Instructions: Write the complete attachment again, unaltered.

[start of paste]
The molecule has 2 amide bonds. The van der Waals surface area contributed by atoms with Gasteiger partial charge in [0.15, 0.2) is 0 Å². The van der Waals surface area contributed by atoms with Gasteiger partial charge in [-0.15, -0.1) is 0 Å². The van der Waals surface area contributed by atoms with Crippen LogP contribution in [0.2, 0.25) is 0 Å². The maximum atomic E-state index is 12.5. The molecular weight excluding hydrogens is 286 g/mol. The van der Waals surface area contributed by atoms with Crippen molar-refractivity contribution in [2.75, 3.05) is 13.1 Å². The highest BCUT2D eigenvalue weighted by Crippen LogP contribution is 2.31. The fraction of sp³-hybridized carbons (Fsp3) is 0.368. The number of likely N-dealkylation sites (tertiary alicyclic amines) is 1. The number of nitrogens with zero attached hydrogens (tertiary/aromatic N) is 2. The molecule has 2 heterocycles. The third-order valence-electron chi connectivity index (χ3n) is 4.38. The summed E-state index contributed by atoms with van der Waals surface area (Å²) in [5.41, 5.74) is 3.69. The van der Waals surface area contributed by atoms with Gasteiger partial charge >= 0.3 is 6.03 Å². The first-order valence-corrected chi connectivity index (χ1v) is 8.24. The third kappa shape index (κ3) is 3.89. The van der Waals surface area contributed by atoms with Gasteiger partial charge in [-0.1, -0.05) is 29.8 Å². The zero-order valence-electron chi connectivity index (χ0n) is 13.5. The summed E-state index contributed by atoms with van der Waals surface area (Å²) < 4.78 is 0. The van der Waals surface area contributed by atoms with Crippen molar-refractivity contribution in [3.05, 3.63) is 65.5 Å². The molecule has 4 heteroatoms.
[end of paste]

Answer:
The molecule has 2 amide bonds. The van der Waals surface area contributed by atoms with Gasteiger partial charge in [0.15, 0.2) is 0 Å². The van der Waals surface area contributed by atoms with Gasteiger partial charge in [-0.15, -0.1) is 0 Å². The van der Waals surface area contributed by atoms with Crippen LogP contribution in [0.2, 0.25) is 0 Å². The maximum atomic E-state index is 12.5. The molecular weight excluding hydrogens is 286 g/mol. The van der Waals surface area contributed by atoms with Crippen molar-refractivity contribution in [2.75, 3.05) is 13.1 Å². The highest BCUT2D eigenvalue weighted by Crippen LogP contribution is 2.31. The fraction of sp³-hybridized carbons (Fsp3) is 0.368. The number of likely N-dealkylation sites (tertiary alicyclic amines) is 1. The number of nitrogens with zero attached hydrogens (tertiary/aromatic N) is 2. The molecule has 2 heterocycles. The third-order valence-electron chi connectivity index (χ3n) is 4.38. The summed E-state index contributed by atoms with van der Waals surface area (Å²) in [5.41, 5.74) is 3.69. The van der Waals surface area contributed by atoms with Gasteiger partial charge >= 0.3 is 6.03 Å². The first-order valence-corrected chi connectivity index (χ1v) is 8.24. The third kappa shape index (κ3) is 3.89. The van der Waals surface area contributed by atoms with Gasteiger partial charge in [-0.1, -0.05) is 29.8 Å². The zero-order valence-electron chi connectivity index (χ0n) is 13.5. The summed E-state index contributed by atoms with van der Waals surface area (Å²) < 4.78 is 0. The van der Waals surface area contributed by atoms with Crippen molar-refractivity contribution in [3.05, 3.63) is 65.5 Å². The molecule has 4 heteroatoms.